Abramovich & Tchern Immigration Lawyers present a weekly review of Canadian immigration news, keeping you informed on all changes and developments. Follow us to stay up-to-date with the latest immigration policies, application processes, and visa options.
IRCC Held Four Express Entry Draws In The Past Week
Last week, Immigration, Refugees and Citizenship Canada (IRCC) conducted four Express Entry draws. The first draw of the week invited 1,325 candidates under all immigration programs, with a minimum score of 542. Then, on December 19, IRCC held the second occupation-specific Express Entry draw for skilled trades occupations and invited 1,000 candidates. The December 20 draw for transport occupations saw 670 Invitations to Apply (ITA). Lastly, IRCC issued 400 ITAs to Agriculture and agri-food candidates with a minimum score of 386.
In 2023, the IRCC conducted a total of 42 draws. This included 19 invitation rounds across all immigration programs, six PNP-specific draws, one FSW draw, and six draws targeting French speakers. They also held occupation-specific draws, including three for healthcare, two for STEM, two for skilled trades, two for transport, and two for agri-food occupations. As of the latest update on December 17, 2023, the Express Entry pool had a total of 208,638 profiles awaiting an ITA. Thus far, the Canadian Government has extended invites to 110,266 candidates through the Express Entry streams.
Canada Celebrated The International Migrants Day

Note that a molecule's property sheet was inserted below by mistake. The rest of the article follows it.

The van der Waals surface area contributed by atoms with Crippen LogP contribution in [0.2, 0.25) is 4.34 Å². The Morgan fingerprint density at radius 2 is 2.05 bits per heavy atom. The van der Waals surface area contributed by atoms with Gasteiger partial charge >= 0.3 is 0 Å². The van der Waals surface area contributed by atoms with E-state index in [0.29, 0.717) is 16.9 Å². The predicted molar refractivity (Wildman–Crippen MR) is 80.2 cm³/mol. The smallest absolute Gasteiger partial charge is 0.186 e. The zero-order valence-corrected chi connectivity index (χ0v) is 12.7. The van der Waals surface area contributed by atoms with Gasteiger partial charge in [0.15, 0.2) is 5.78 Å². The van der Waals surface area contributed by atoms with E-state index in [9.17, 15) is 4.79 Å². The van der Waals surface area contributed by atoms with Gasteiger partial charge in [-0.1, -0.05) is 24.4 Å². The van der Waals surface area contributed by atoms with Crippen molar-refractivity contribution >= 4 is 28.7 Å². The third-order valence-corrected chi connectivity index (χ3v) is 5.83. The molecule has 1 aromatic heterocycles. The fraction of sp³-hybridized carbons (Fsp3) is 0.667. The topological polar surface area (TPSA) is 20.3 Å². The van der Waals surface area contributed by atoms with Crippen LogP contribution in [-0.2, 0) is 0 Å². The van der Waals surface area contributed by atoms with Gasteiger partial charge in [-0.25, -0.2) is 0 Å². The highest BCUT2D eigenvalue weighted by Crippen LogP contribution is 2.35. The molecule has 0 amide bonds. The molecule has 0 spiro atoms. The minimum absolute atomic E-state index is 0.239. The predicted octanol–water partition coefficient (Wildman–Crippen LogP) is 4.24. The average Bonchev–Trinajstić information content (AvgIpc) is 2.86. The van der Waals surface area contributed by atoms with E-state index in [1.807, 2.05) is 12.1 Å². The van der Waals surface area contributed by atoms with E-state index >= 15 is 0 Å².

On December 18, 2023, Canada marked International Migrants Day. Ministers Marc Miller, Melanie Joly, and Ahmed Hussen released a statement emphasizing migrants’ crucial role in Canadian society and economic prosperity. They acknowledged the challenging conditions prompting migration, including the climate crisis and global conflict. The statement reaffirmed Canada’s commitment to migrants’ rights and dignity and celebrated their contributions. As an advocate of the Global Compact for Migration, Canada collaborates with various countries and organizations to ensure safe, orderly migration, encouraging regular migration pathways and supporting newcomer settlement and integration.
Canada encourages balanced discussions on migrants and refugees, emphasizing their contributions to society. As global migration increases, these discussions and efficient migration systems are essential for social cohesion, community well-being, innovation, and economic growth. Canada pledged solutions to the refugee crisis at the Global Refugee Forum, reiterating its commitment to refugee support, education, and asylum protection. Canada recently pledged $75 million for capacity-building in the Americas to address migrant needs. On International Migrants Day, the Government invited Canadians to acknowledge migrant rights, celebrate their contributions, and recognize their courage amid adversity.
Immigration Continues To Increase Canada’s Population Growth
On October 1, 2023, Canada’s population was estimated at 40.5 million. This represents an impressive 1.1% growth since July 1, 2023, marking the highest quarterly increase since 1957. In the first nine months of 2023, Canada’s population swelled by over a million people, surpassing the growth seen in 2022. A significant 96% growth during the third quarter of 2023 was driven by international migration, with natural increase accounting for the rest. Almost 108,000 immigrants were welcomed to Canada in the third quarter of 2023, helping the country achieve 80% of its annual immigration target by September.